A pile to catch up with ... so here goes:

From the Review of Biblical Literature:

David Noy, Alexander Panayotov, and Hanswulf Bloedhorn, eds., Inscriptiones Judaicae Orientis: Vol. 1: Eastern Europe

Catharine Edwards and Greg Woolf, eds., Rome the Cosmopolis, Review of Biblical Literature

From BMCR:

Michael Paschalis (ed.), Pastoral Palimpsests. Essays in the Reception of Theocritus and Virgil. Rethymnon Classical Studies, Volume 3.

Esther Eidinow, Oracles, Curses, and Risk Among the Ancient Greeks.

H. A. Shapiro (ed.), The Cambridge Companion to Archaic Greece.

Nicole Me/thy, Les Lettres de Pline le Jeune. Un representation de l'homme.

Raban von Haehling (ed.), Griechische Mythologie und fruhes Christentum.

V. I. Anastasiadis, Eleusi/na: The/atro mias Antidrastike Outopis.

Eyjo/lfur Kjalar Emilsson, Plotinus on Intellect.

Lucia Floridi, Stratone di Sardi. Epigrammi. Testo critico, traduzione e commento. Hellenica, 24.

Andreas Markantonatos, Oedipus at Colonus. Sophocles, Athens, and the World.

Fabio Roscalla, Biaios didaskalos. Rappresentazioni della crisi di Atene della fine di V secolo.

Ronnie Ancona, Ellen Greene (edd.), Gendered Dynamics in Latin Love Poetry.

Ranajit Pal, Non-Jonesian Indology and Alexander.

Fritz-Gregor Herrmann, New Essays on Plato: Language and Thought in Fourth-Century Greek Philosophy.

James Robson, Humour, Obscenity and Aristophanes. Drama Neue Serie, 1.

Emma Bridges, Edith Hall, P. J. Rhodes, Cultural Responses to the Persian Wars: Antiquity to the Third Millennium.

George W. M. Harrison (ed.), Satyr Drama: Tragedy at Play.

C.A.E. Luschnig, An Introduction to Ancient Greek: A Literary Approach. Second edition, revised by C.A.E. Luschnig and Deborah Mitchell.

Gian Biagio Conte, The Poetry of Pathos: Studies in Virgilian Epic.

Wilfried Stroh, Latein ist tot, lang lebe Latein. Kleine Geschichte einer grossen Sprache.

Kresimir Matijevic, Marcus Antonius. Consul-Proconsul-Staatsfeind. Die Politik der Jahre 44 und 43 v. Chr. Osnabru+cker Forschungen zu Altertum und Antike-Rezeption 11.

A.S. Hollis, Fragments of Roman Poetry c. 60 BC-AD 20.

Simone Beta, Vino e poesia. Centoquinquanta epigrammi greci sul vino. Testo greco a fronte.

Kevin Andrews, Castles of the Morea. Gennadeion Monographs, 4. The original 1953 text with a foreword by Glenn R. Bugh.

Maria Niku, The Official Status of the Foreign Residents in Athens, 322-120 B.C. Papers and Monographs of the Finnish Institute at Athens

Catharine Edwards, Death in Ancient Rome.

Matteo Taufer, Jean Dorat editore e interprete di Eschilo, prefazione di M. Mund-Dopchie. Supplementi di Lexis XXX.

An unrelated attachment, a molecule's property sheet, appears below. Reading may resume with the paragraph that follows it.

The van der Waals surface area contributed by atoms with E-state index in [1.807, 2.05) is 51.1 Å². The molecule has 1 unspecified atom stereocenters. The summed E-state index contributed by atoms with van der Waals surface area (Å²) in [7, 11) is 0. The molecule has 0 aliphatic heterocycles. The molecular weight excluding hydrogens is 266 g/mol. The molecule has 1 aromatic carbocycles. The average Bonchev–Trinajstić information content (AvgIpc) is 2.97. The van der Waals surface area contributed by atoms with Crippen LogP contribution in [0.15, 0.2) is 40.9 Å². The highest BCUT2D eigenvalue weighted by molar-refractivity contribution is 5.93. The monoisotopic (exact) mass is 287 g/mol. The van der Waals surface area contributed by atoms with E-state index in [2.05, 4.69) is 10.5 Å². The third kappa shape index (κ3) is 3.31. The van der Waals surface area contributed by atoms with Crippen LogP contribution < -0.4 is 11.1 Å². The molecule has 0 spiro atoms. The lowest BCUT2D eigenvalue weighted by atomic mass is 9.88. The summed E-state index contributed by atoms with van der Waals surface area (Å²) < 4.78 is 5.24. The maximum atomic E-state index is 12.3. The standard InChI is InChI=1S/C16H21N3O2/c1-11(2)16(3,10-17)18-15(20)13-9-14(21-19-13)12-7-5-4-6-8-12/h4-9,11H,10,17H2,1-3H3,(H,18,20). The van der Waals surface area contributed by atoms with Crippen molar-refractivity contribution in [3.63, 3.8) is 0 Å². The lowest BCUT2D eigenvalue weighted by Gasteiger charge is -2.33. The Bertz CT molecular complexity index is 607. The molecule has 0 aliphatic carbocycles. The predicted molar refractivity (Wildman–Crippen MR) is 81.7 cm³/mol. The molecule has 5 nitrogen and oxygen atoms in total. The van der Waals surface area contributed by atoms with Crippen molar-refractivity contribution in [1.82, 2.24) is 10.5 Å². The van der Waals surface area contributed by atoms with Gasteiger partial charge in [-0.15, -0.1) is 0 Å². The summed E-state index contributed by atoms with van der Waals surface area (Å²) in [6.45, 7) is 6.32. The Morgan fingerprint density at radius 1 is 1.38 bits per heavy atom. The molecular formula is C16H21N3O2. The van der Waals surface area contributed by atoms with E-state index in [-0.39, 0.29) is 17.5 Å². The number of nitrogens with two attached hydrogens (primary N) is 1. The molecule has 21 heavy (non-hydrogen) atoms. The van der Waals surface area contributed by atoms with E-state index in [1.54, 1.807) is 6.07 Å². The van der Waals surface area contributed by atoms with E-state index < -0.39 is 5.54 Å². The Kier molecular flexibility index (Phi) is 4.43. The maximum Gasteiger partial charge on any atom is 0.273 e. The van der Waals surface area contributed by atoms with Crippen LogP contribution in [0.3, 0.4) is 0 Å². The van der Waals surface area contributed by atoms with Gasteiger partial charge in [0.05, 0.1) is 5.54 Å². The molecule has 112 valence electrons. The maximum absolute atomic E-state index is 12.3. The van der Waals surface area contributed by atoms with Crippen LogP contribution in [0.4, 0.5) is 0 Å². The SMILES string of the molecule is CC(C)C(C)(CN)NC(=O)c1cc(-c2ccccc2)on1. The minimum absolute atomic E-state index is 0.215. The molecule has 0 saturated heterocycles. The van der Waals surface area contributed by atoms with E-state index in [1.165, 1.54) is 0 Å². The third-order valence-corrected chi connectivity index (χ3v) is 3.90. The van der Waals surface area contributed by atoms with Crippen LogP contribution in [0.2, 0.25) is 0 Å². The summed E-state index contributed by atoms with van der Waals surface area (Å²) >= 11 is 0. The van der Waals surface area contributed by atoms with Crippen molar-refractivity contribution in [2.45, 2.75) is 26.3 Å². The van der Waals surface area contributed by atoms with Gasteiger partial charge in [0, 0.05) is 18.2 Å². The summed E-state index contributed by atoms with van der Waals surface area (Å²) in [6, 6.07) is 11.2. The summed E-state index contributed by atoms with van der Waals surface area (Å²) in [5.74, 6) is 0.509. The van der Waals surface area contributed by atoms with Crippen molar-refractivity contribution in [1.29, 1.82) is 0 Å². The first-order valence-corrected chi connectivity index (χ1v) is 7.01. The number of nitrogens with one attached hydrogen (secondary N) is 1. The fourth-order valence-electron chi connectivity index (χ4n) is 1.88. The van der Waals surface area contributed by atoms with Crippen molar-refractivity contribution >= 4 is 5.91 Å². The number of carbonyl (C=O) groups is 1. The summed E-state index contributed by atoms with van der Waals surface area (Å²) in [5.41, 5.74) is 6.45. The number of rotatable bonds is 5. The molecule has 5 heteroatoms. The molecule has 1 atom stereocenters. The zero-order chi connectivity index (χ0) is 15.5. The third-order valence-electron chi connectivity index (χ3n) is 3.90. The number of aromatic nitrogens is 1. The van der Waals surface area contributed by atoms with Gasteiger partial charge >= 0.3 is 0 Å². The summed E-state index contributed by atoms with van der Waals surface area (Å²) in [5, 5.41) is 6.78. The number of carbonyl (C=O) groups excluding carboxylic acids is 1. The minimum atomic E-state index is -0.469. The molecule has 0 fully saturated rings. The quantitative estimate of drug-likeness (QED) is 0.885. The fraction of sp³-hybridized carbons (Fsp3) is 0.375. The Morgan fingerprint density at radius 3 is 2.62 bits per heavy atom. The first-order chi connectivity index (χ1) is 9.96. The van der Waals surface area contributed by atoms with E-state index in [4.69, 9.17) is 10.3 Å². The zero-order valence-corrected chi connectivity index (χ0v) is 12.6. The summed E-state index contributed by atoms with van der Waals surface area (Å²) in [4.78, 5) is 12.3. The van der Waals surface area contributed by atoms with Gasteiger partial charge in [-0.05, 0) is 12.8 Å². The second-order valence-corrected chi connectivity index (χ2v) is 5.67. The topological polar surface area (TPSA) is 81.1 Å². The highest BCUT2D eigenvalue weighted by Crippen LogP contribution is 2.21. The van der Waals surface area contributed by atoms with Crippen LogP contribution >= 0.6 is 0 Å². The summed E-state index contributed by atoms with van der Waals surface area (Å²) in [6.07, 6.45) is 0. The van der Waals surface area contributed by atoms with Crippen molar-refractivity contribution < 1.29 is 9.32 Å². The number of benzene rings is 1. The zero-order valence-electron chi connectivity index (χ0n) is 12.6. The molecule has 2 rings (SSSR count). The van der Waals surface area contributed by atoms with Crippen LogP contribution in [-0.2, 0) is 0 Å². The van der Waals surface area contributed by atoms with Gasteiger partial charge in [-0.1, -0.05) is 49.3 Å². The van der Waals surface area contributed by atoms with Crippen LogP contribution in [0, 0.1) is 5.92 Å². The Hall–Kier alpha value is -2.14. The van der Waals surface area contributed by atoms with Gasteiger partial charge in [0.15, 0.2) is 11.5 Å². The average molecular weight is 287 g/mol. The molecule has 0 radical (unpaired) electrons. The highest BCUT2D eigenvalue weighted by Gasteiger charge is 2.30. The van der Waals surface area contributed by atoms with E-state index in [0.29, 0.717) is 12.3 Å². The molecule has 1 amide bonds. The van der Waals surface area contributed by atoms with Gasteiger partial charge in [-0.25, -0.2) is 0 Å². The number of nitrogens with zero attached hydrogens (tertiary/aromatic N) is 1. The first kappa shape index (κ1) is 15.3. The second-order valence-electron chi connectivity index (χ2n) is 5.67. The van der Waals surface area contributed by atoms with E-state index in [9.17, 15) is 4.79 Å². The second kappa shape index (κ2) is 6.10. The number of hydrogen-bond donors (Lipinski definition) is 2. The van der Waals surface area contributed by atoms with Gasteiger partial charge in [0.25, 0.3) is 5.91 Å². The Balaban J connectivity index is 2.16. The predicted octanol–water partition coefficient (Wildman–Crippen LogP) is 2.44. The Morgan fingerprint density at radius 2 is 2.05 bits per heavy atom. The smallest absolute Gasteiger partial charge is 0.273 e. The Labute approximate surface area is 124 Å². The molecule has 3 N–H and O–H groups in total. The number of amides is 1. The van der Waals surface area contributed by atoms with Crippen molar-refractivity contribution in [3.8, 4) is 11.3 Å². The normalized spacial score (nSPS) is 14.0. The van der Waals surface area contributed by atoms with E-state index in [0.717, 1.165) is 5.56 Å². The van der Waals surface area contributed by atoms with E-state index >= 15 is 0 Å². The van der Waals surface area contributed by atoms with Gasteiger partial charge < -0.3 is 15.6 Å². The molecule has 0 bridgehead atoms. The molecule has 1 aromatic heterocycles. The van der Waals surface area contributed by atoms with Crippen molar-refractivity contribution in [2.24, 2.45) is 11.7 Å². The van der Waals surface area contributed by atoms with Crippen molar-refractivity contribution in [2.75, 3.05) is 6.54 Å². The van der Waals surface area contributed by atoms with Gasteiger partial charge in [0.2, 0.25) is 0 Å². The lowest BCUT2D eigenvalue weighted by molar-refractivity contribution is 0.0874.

Mario Capasso (ed.), Studi di Egittologia e di Papirologia. Rivista internazionale. 2, 2005.

Petra Pakkanen, August Myhrberg and North-European Philhellenism: Building the Myth of a Hero. Papers and Monographs of the Finnish Institute at Athens, vol. 10.

A couple of items seen at Publisher's Weekly:


Terra Incognita: A Novel of the Roman Empire Ruth Downie Bloomsbury, $23.95 (400p) ISBN 978-1-59691-232-8

A judicious use of humor and a memorable protagonist lift Downie’s sequel to her bestselling debut, Medicus (2007). Toward the beginning of Hadrian’s reign in A.D. 118, Gaius Petreius Ruso, a doctor originally from Gaul, has attached himself to a contingent of the Roman army, the 10th Batavians, en route to the northern edge of the Roman Empire in Britannia. When Felix, a soldier, is found beheaded, the prefect of the 10th Batavians, Decianus, assigns Ruso to investigate, despite a confession to the murder by Thessalus, “retiring medic to the Tenth Batavians Bedbugs.” Decianus is concerned that the attack presages further unrest from the locals, who ascribe the killing to their antlered god, Cernunnos. Reluctantly, Ruso probes Thessalus’s motives for admitting the crime and finds that many others also had an interest in seeing Felix dead. This well-researched novel places Downie alongside such established masters of the Roman historical as Steven Saylor and Rosemary Rowe. (Mar.)

Seven for a Secret Mary Reed and Eric Mayer. Poisoned Pen, $24.95 (304p) ISBN 978-1-59058-489-7

In Reed and Mayer’s engrossing seventh mystery set in sixth-century Constantinople (after 2005’s Six for Gold), John, lord chamberlain to the emperor Justinian, has taken to sharing his thoughts with a young girl, whom he’s named Zoe, depicted in the mosaic on his study wall. One day John meets a woman on the street who identifies herself as Zoe and claims to be the model for the child in the mosaic. Who could have revealed his secret confessor? John wonders. When John finds this mysterious woman brutally beaten to death in a cistern, he begins a dangerous investigation that will take him into the lives of prostitutes, artisans, beggars and religious fanatics. Once again convincing historical detail and strong characterization help drive a riveting plot. Fans will be pleased to know that while the title is based on the last line of the verse on which the series is based, the authors plan to send John to Italy in an eighth volume. (Apr.)

A pair of reviews of

James Davidson, The Greeks and Greek Love: A Radical Reappraisal of Homosexuality
Telegraph, Guardian

From the NY Sun:

Frederick Ahl, The Aeneid

From the Miami Herald:

Colleen McCullough. Antony and Cleopatra

From the Tribune:

Nicholas Ostler, Ad Infinitum: A Biography of Latin

From the Guardian:

Mary Beard, The Roman Triumph